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Vermont

Crews erect 48-foot Christmas tree at Vermont Capitol

Many Vermonters may have seen that the VT Capitol Christmas tree was cut in Wallingford from the Cadwallader Family’s property, for the second time. This property has been a Certified Tree Farm for over 50 years, managing the forestland sustainably with wood, water, wildlife and recreation as part of their management goals. Thirty years ago, they planted black walnut seedlings, in a hard to navigate hay field, with balsam fir as companions to help the walnuts grow straight and hopefully without branches. The deer took care of many of those balsam trees, but left a few. This year, Leonard Cadwallader finally gleaned some walnuts from his orchard. Congratulations to the Cadwallader family for having a tree chosen for Vermonters two years in a row!

A large Balsam Fir tree was erected Friday in front of the Vermont State House, continuing an annual tradition in the capital.

The 48-foot-tall Balsam Fir was donated by Cadwallader Farm in Wallingford and driven by a trucking group from East Montpelier. Transportation officials assisted in the process, escorting the oversized tree to its temporary home.

In the past, the tree has been lit with white string lights ahead of the holiday. No similar plans for a lighting have been publicly announced this fall.

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Tree Farmers Vermont

Tree Farmers Honored at 2012 VWA Annual Meeting

Three 25-year Tree Farmers (left to right, John Meyer, Alden Blodgett, & Bob Pulaski ) were presented with silver signs at the 2012 Annual Meeting.
Categories
Tree Farmers Vermont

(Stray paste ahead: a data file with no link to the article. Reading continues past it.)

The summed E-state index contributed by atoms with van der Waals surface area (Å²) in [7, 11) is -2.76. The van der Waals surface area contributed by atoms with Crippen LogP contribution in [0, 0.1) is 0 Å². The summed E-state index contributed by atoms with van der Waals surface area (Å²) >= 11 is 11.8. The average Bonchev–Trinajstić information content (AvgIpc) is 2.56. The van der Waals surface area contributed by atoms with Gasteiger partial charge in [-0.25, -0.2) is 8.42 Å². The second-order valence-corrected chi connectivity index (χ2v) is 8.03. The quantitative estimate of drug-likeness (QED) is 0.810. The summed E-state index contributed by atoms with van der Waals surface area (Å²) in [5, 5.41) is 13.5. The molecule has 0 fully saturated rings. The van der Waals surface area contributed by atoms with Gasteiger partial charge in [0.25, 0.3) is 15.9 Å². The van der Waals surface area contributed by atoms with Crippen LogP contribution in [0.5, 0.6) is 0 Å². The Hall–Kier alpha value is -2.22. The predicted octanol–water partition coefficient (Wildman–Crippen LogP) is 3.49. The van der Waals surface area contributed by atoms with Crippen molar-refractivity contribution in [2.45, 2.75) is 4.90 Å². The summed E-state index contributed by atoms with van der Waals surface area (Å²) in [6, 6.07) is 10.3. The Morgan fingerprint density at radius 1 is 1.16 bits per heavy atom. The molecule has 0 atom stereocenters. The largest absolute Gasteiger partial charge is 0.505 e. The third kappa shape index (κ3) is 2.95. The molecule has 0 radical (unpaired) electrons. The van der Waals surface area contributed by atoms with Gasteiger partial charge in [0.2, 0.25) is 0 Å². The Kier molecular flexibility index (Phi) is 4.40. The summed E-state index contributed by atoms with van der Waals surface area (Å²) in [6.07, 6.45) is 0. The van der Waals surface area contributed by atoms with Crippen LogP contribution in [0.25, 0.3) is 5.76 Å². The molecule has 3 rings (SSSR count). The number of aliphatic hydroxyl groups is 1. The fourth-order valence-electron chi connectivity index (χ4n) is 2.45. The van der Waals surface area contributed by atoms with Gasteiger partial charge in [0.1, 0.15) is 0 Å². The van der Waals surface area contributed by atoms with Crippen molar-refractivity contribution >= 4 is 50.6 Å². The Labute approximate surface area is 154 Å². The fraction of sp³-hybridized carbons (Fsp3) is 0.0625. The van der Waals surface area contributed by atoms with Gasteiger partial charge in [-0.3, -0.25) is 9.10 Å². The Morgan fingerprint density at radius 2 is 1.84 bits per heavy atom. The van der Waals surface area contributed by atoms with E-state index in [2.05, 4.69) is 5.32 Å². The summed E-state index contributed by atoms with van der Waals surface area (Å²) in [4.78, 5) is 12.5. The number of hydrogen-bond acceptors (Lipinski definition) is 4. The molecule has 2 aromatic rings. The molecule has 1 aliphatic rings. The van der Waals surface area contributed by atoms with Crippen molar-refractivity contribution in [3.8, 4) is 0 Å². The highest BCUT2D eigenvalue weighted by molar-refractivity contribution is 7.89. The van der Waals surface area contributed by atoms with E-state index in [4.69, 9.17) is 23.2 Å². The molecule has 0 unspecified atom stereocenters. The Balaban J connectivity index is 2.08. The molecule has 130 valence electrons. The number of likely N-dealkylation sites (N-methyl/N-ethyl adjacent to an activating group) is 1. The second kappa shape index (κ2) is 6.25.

Finding Their Way: Mike and Vivien Fritz chart a course for sustainability and fun on their Vermont Tree Farm

by Madeline Bodin.

Reprinted with permission from the winter 2012 issue of Tree Farmer magazine. Copyright 2012 American Forest Foundation, www.forestfoundation.org. Photos by Rob Amberg.

Mike Fritz slides out of his 4×4 utility task vehicle (UTV), grabs a long pry-bar from the cargo area, and wedges it under a rock in the middle of a cross-country ski trail, part of 20 miles of trails that weave through the 530 acres of land he owns with his wife, Vivien, in Marshfield, Vermont. About 445 of the acres are forested.

“When you see a rock like this with a white mark, that means I hit it with my mower,”

Mike.

Autumn on the Fritzes’ Beaver Brook Tree Farm means preparing for cross-country ski season and sees Mike mowing each of those 20 miles of trails twice, then returning on a UTV loaded with hoes, shovels, and chain saws to clear culverts and remove rocks and trees to create a smooth surface for winter gliding.

This is the life the Fritzes imagined as software engineers living in Boston, before they bought their property in Vermont 14 years ago, and before the land itself revealed new possibilities to them.